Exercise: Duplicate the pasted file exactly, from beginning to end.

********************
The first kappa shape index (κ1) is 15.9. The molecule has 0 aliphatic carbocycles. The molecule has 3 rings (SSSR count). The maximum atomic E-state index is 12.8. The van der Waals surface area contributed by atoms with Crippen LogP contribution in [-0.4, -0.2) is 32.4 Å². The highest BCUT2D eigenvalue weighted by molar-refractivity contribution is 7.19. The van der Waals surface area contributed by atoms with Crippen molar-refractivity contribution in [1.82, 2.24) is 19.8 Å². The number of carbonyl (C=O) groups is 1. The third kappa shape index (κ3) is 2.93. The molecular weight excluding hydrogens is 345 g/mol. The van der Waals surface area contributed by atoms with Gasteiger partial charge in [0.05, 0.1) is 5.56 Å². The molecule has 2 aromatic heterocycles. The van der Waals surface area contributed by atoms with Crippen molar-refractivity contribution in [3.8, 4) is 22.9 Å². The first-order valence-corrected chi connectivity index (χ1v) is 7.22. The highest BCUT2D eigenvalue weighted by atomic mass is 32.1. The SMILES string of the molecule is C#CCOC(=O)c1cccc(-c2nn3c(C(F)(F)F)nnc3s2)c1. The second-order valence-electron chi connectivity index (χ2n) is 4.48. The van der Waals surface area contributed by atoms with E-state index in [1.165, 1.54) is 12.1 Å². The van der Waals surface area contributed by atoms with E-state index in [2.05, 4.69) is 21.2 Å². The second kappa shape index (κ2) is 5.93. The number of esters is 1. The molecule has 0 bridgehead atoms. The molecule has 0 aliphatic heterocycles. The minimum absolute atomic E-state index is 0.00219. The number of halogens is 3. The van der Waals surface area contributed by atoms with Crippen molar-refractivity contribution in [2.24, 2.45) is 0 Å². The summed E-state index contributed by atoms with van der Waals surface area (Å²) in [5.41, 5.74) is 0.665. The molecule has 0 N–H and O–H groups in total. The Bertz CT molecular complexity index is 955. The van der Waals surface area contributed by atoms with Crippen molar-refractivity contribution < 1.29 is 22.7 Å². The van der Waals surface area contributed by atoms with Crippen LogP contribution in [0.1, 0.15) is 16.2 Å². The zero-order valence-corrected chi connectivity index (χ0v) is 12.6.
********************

The first kappa shape index (κ1) is 15.9. The molecule has 0 aliphatic carbocycles. The molecule has 3 rings (SSSR count). The maximum atomic E-state index is 12.8. The van der Waals surface area contributed by atoms with Crippen LogP contribution in [-0.4, -0.2) is 32.4 Å². The highest BCUT2D eigenvalue weighted by molar-refractivity contribution is 7.19. The van der Waals surface area contributed by atoms with Crippen molar-refractivity contribution in [1.82, 2.24) is 19.8 Å². The number of carbonyl (C=O) groups is 1. The third kappa shape index (κ3) is 2.93. The molecular weight excluding hydrogens is 345 g/mol. The van der Waals surface area contributed by atoms with Gasteiger partial charge in [0.05, 0.1) is 5.56 Å². The molecule has 2 aromatic heterocycles. The van der Waals surface area contributed by atoms with Crippen molar-refractivity contribution in [3.8, 4) is 22.9 Å². The first-order valence-corrected chi connectivity index (χ1v) is 7.22. The highest BCUT2D eigenvalue weighted by atomic mass is 32.1. The SMILES string of the molecule is C#CCOC(=O)c1cccc(-c2nn3c(C(F)(F)F)nnc3s2)c1. The second-order valence-electron chi connectivity index (χ2n) is 4.48. The van der Waals surface area contributed by atoms with E-state index in [1.165, 1.54) is 12.1 Å². The van der Waals surface area contributed by atoms with E-state index in [2.05, 4.69) is 21.2 Å². The second kappa shape index (κ2) is 5.93. The number of esters is 1. The molecule has 0 bridgehead atoms. The molecule has 0 aliphatic heterocycles. The minimum absolute atomic E-state index is 0.00219. The number of halogens is 3. The van der Waals surface area contributed by atoms with Crippen molar-refractivity contribution in [2.24, 2.45) is 0 Å². The summed E-state index contributed by atoms with van der Waals surface area (Å²) in [5.41, 5.74) is 0.665. The molecule has 0 N–H and O–H groups in total. The Bertz CT molecular complexity index is 955. The van der Waals surface area contributed by atoms with Crippen molar-refractivity contribution < 1.29 is 22.7 Å². The van der Waals surface area contributed by atoms with Crippen LogP contribution in [0.1, 0.15) is 16.2 Å². The zero-order valence-corrected chi connectivity index (χ0v) is 12.6.